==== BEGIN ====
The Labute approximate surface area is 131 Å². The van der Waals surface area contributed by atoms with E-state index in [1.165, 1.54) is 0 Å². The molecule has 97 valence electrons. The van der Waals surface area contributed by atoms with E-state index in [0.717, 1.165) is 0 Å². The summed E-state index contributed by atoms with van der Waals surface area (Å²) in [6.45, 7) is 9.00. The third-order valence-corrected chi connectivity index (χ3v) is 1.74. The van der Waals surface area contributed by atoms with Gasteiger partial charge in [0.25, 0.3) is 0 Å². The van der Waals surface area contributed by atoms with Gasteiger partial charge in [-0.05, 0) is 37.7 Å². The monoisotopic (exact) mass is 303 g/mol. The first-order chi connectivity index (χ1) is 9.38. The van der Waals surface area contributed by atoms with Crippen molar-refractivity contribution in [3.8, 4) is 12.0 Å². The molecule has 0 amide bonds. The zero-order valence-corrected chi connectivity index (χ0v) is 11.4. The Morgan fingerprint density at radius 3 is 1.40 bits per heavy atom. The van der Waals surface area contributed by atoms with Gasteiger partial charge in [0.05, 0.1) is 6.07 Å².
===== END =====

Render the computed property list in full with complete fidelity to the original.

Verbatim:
The Labute approximate surface area is 131 Å². The van der Waals surface area contributed by atoms with E-state index in [1.165, 1.54) is 0 Å². The molecule has 97 valence electrons. The van der Waals surface area contributed by atoms with E-state index in [0.717, 1.165) is 0 Å². The summed E-state index contributed by atoms with van der Waals surface area (Å²) in [6.45, 7) is 9.00. The third-order valence-corrected chi connectivity index (χ3v) is 1.74. The van der Waals surface area contributed by atoms with Gasteiger partial charge in [0.25, 0.3) is 0 Å². The van der Waals surface area contributed by atoms with Gasteiger partial charge in [-0.05, 0) is 37.7 Å². The monoisotopic (exact) mass is 303 g/mol. The first-order chi connectivity index (χ1) is 9.38. The van der Waals surface area contributed by atoms with Crippen molar-refractivity contribution in [3.8, 4) is 12.0 Å². The molecule has 0 amide bonds. The zero-order valence-corrected chi connectivity index (χ0v) is 11.4. The Morgan fingerprint density at radius 3 is 1.40 bits per heavy atom. The van der Waals surface area contributed by atoms with Gasteiger partial charge in [0.05, 0.1) is 6.07 Å².